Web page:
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McIlroy misery is major

McIlroy misery is major

Posted: Monday, April 11, 2011 3:38 pm

LONDON (AP) — Some called it a “meltdown,” others labeled it “misery” or a “horror show.” No matter how you describe it, Rory McIlroy’s final round at the Masters turned into agony for the young Northern Irishman from Holywood and for his supporters back in Britain.
The 21-year-old McIlory, who hails from the small town in County Down, fell apart at Augusta National on Sunday just when he seemed poised to win his first major. He shot an 8-over 80 to drop from the top of the leaderboard to 15th — 10 shots behind champion Charl Schwartzel.
“McIlroy slips from master to bogey man on final day,” the Irish Times headlined on its website Monday. In the Irish News, it was “Rory Shattered,” while its fellow Belfast-based newspaper News Letter wrote: “Horror Show.” The Irish Independent headlined “Masters meltdown as Rory fights off tears.”
McIlroy had the lead through the first three rounds, and then teed off Sunday morning with a four-stroke lead and the chance to become the second youngest winner of the green jacket.
“All he had to do was go out on to the beautifully manicured haven that is Augusta National Golf Club in Georgia and to continue doing what he had done for the three previous rounds to claim the U.S. Masters title,” Philip Reid of the Irish Times wrote from Augusta. “Easier said than done, of course.”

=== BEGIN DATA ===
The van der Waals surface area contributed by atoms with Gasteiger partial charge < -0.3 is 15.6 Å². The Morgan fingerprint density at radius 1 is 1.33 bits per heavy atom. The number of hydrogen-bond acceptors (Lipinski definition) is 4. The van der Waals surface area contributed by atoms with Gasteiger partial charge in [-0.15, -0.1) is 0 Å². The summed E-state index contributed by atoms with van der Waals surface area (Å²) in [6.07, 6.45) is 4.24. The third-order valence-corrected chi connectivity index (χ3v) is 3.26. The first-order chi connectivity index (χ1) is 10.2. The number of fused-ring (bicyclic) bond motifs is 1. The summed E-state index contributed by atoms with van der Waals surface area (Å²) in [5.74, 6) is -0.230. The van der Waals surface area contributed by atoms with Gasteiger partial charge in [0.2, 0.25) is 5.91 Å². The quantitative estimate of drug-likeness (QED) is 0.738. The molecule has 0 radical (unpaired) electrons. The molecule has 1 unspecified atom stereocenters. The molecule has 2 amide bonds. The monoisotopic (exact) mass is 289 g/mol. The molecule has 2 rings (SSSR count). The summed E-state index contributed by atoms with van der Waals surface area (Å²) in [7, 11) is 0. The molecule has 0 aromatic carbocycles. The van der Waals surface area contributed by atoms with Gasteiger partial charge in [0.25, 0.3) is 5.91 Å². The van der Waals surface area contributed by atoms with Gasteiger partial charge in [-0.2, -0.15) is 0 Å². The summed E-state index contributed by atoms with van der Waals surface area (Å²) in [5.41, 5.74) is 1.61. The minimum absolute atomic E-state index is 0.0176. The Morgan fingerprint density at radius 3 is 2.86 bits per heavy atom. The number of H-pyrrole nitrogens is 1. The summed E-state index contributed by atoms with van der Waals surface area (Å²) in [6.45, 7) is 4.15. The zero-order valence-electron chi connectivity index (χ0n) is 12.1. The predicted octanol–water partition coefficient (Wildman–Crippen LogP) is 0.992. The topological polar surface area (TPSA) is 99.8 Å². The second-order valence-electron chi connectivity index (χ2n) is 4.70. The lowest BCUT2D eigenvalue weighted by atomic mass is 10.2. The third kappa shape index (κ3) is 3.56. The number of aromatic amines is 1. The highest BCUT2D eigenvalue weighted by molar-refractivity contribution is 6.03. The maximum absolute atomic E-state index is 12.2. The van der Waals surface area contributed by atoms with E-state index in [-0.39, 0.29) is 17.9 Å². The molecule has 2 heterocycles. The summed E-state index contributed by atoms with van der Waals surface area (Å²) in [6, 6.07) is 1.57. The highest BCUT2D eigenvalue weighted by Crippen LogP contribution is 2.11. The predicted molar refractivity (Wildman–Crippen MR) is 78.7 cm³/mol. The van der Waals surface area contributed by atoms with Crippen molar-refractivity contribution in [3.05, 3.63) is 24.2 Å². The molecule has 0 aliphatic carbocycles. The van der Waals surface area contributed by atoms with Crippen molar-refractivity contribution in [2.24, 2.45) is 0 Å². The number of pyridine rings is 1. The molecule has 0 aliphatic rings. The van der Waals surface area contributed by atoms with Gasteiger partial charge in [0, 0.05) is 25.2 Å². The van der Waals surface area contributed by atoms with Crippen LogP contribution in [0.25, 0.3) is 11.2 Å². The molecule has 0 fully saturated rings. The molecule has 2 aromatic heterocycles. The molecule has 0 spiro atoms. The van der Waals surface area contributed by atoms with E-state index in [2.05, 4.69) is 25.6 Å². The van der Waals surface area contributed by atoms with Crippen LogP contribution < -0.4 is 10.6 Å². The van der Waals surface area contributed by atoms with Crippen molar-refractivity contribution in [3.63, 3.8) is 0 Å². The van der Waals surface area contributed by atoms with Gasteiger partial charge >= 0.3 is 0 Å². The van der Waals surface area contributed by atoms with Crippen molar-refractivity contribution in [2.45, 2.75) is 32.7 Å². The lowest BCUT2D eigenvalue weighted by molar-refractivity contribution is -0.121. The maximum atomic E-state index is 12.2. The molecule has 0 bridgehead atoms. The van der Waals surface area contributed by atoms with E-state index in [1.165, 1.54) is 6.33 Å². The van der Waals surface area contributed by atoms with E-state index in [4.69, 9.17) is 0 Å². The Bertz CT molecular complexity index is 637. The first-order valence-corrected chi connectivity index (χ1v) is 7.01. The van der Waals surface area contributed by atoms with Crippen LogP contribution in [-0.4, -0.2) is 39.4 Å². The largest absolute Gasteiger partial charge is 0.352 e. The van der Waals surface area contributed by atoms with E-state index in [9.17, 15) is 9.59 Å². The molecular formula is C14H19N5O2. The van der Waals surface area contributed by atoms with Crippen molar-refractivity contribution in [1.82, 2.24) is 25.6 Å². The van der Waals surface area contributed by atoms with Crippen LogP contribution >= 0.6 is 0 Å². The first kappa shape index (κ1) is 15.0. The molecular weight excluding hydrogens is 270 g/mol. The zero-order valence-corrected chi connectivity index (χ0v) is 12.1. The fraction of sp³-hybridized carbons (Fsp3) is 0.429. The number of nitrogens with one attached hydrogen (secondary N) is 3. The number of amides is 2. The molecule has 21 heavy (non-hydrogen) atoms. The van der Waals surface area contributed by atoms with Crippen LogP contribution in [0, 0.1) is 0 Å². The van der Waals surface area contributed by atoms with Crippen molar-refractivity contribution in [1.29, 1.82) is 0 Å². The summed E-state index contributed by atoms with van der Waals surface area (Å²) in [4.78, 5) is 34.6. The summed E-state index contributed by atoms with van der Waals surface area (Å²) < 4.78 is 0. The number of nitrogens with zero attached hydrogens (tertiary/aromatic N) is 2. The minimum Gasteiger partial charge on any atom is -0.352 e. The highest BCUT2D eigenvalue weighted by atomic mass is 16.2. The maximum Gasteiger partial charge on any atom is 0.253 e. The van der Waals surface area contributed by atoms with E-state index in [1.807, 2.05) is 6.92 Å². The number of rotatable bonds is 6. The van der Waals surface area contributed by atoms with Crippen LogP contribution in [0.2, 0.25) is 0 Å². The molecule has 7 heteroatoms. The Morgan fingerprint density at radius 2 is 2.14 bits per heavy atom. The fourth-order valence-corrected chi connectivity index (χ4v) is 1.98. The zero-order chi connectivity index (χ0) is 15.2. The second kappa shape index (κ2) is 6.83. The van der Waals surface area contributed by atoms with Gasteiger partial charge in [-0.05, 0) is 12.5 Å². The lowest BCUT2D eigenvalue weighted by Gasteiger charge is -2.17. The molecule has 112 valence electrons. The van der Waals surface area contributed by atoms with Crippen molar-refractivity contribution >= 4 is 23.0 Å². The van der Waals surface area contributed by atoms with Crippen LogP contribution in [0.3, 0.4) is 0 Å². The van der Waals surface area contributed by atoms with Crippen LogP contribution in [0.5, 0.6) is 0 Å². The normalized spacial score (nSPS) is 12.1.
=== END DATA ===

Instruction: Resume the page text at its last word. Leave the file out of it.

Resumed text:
McIlroy’s round went from bad — two bogeys on the front nine — to worse starting on the 10th. He triple-bogeyed that first hole after the turn, followed with a bogey on No. 11 and then double-bogeyed the 12th.
On No. 13, his tee shot went into a creek.
“I realized then that I didn’t have a chance,” McIlroy said Sunday. “Once I hit that tee shot left on 13, I was done.”
Just about everyone watching could see it, too.
If McIlroy had won, he would have become the second youngest Masters champion behind Tiger Woods. Instead, his implosion has left him being named alongside players like Jean Van de Velde and Greg Norman, who both fell apart and lost big leads at major tourneys.
McIlroy’s demise, however, hasn’t dimmed the hopes of the golf faithful in Northern Ireland that the curly haired youngster will be back another day.
“This might not have been his time, but there in no doubt that it will come,” Karl MacGinty wrote in the Belfast Telegraph. “Ordinary golfers don’t lead the Masters for three days.”


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